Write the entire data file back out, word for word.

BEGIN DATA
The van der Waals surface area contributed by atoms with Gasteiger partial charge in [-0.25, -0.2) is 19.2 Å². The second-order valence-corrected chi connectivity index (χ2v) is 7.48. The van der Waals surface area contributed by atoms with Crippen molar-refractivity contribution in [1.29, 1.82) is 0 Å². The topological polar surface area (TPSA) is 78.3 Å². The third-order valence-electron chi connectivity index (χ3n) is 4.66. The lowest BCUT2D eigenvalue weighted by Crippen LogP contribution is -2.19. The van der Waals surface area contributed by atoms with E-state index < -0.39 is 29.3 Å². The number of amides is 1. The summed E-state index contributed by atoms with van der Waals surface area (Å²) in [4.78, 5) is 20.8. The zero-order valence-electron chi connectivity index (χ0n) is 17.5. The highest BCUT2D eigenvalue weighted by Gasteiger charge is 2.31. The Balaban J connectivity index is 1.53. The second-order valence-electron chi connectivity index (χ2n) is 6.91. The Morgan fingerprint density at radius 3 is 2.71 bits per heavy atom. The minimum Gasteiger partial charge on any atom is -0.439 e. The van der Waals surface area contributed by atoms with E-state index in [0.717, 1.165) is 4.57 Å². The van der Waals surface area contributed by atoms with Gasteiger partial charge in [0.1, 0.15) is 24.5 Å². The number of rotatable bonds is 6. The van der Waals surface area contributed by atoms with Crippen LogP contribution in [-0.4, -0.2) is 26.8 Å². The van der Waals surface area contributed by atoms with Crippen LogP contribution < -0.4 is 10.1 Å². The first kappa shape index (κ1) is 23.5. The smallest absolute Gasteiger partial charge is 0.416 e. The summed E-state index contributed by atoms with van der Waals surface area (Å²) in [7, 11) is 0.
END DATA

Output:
The van der Waals surface area contributed by atoms with Gasteiger partial charge in [-0.25, -0.2) is 19.2 Å². The second-order valence-corrected chi connectivity index (χ2v) is 7.48. The van der Waals surface area contributed by atoms with Crippen molar-refractivity contribution in [1.29, 1.82) is 0 Å². The topological polar surface area (TPSA) is 78.3 Å². The third-order valence-electron chi connectivity index (χ3n) is 4.66. The lowest BCUT2D eigenvalue weighted by Crippen LogP contribution is -2.19. The van der Waals surface area contributed by atoms with E-state index < -0.39 is 29.3 Å². The number of amides is 1. The summed E-state index contributed by atoms with van der Waals surface area (Å²) in [4.78, 5) is 20.8. The zero-order valence-electron chi connectivity index (χ0n) is 17.5. The highest BCUT2D eigenvalue weighted by Gasteiger charge is 2.31. The Balaban J connectivity index is 1.53. The second-order valence-electron chi connectivity index (χ2n) is 6.91. The Morgan fingerprint density at radius 3 is 2.71 bits per heavy atom. The minimum Gasteiger partial charge on any atom is -0.439 e. The van der Waals surface area contributed by atoms with E-state index in [0.717, 1.165) is 4.57 Å². The van der Waals surface area contributed by atoms with Gasteiger partial charge in [0.1, 0.15) is 24.5 Å². The number of rotatable bonds is 6. The van der Waals surface area contributed by atoms with Crippen LogP contribution in [-0.4, -0.2) is 26.8 Å². The van der Waals surface area contributed by atoms with Crippen LogP contribution < -0.4 is 10.1 Å². The first kappa shape index (κ1) is 23.5. The smallest absolute Gasteiger partial charge is 0.416 e. The summed E-state index contributed by atoms with van der Waals surface area (Å²) in [7, 11) is 0.